Henrique IV de Inglaterra
Henry IV (Bolingbroke, 15 April 1367—London, 20 March 1413), also called Henry of Bolingbroke, was King of England from 1399 until his death. He was the son of John of Ghent, 1st Duke of Lencastre, and grandson of King Edward III, having taken the throne after deposing his cousin Richard II. Henry IV of England ruled as king from 1399 to 1413. Known as Henry Bolingbroke, Duke of Lancaster before becoming king, Henry clashed with his cousin Richard II of England and was exiled in 1397. Returning to England with a small army in the summer of 1399, Henry became king when Richard's support collapsed. Starting his reign with the assassination of his predecessor, Henry would face major rebellions in England and Wales, and he often clashed with Parliament, particularly the "Long Parliament" of 1406. Henry was the first of the House of Kings Lancastre and was succeeded by his son Henry V of England. His life is portrayed in Henry IV, a two-part play by William Shakespeare.
Henrique IV was the brother of the Queen of Portugal, D. Filipa de Lencastre (First Queen of the Avis dynasty).
Birth and Family
Henry was born April 15, 1366 at Bolingbroke Castle in Lincolnshire, son of John of Ghent (1340-1399), himself the son of Edward III of England (1327-1377) and therefore a claimant to the throne of Richard II. (who was grandson of Edward III and son of Edward the Black Prince (1330-1376) John was a powerful but unpopular figure who was passed over to the throne for supporting corrupt nobles and officials identified by Parliament. Mother of Henry Bolingbroke she was Blanche of Lancastre, daughter of the Duke of Lancastre.The young nobleman was given the title of Earl of Derby, the first of many he would acquire in his lifetime.
Henry married Mary of Bohun on February 5, 1381, but she died in childbirth in 1394. The couple's most famous son was Henry, the future Henry V, born on September 16, 1387. Henry, now king, married up again on February 7, 1403, this time with Joan of Navarre (1370-1437). Henry had a typical noble upbringing, where he showed talent for medieval tournament, courage, piety and interest in literature. Young Henry had his share of adventure when he twice went to fight pagans in Lithuania as part of the ancient Northern Crusades (12th-15th century) alongside the Teutonic Knights. There would also be a pilgrimage to Jerusalem before he focused on his ambitions in England.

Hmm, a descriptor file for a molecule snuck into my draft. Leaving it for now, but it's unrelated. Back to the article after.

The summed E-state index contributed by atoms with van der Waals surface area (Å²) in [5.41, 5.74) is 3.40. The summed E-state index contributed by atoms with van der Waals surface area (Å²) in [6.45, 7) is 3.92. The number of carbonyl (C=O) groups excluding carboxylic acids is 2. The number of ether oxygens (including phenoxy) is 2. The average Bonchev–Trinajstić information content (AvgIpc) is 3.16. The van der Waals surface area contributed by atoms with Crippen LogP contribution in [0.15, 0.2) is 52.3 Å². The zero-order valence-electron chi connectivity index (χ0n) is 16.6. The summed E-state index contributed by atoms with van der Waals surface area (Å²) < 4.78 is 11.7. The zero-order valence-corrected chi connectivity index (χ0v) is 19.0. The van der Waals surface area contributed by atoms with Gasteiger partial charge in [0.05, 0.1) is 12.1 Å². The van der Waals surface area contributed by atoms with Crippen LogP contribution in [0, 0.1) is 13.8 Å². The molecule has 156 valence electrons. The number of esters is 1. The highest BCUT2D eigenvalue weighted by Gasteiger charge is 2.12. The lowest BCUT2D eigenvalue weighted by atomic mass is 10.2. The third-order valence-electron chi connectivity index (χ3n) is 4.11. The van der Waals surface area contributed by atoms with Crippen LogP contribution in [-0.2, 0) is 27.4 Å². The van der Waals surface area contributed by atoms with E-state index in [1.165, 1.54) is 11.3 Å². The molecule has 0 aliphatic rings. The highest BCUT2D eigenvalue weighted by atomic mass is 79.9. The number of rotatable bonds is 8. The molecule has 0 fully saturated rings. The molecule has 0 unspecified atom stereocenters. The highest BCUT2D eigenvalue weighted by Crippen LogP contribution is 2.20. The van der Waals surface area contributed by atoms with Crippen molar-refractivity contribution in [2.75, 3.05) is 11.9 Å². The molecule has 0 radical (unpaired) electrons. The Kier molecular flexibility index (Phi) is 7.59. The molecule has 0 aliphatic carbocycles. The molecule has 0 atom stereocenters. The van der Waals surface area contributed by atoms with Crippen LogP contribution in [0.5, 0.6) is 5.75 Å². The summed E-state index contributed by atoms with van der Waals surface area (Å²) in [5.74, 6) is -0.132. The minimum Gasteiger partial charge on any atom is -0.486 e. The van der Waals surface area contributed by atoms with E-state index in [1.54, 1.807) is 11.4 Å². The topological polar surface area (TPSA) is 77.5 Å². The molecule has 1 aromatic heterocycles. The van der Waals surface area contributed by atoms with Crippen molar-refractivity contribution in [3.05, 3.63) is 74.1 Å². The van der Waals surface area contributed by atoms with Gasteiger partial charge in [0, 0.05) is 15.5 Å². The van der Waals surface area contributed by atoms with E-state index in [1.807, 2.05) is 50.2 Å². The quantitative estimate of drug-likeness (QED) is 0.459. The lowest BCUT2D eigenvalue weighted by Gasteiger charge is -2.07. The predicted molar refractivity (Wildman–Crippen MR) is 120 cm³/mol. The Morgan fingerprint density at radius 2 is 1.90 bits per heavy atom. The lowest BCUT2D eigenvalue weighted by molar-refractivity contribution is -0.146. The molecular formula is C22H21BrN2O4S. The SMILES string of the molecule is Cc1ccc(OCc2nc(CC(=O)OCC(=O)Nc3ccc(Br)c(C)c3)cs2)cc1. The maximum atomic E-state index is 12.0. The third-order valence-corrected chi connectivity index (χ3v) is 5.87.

Rivalry with Ricardo II
By 1386, Henry Bolingbroke had become one of England's leading barons and was a member of the disaffected group of nobles who opposed the king's favoritism over Robert de Vere, Earl of Oxford. Richard made the extremely unpopular de Vere the Duke of Ireland in December 1387. The disaffected barons acted by defeating de Vere and his supporters at the Battle of Radcot Bridge near Oxford. Henry was then one of the five Recurring Lords who called the "Unmerciful Parliament" to take power from the still young Richard II. The king would have his revenge, however, in 1397 when, older, wiser and more secure on his throne, he rounded up the conspirators and executed them or exiled them. Henry, the king's cousin, was, luckily for him, in the latter category.
Initially, it appeared that Henry had survived the king's purge, but a quarrel between Bolingbroke and Thomas Mowbray, Duke of Norfolk the two surviving recurrent lords, devised by Richard, resulted in two dukes facing off in a medieval joust at Coventry in September 1398 With a huge crowd eagerly waiting to witness the end of an event rich in pageantry, the king stepped forward and forbade the two to fight. Ricardo and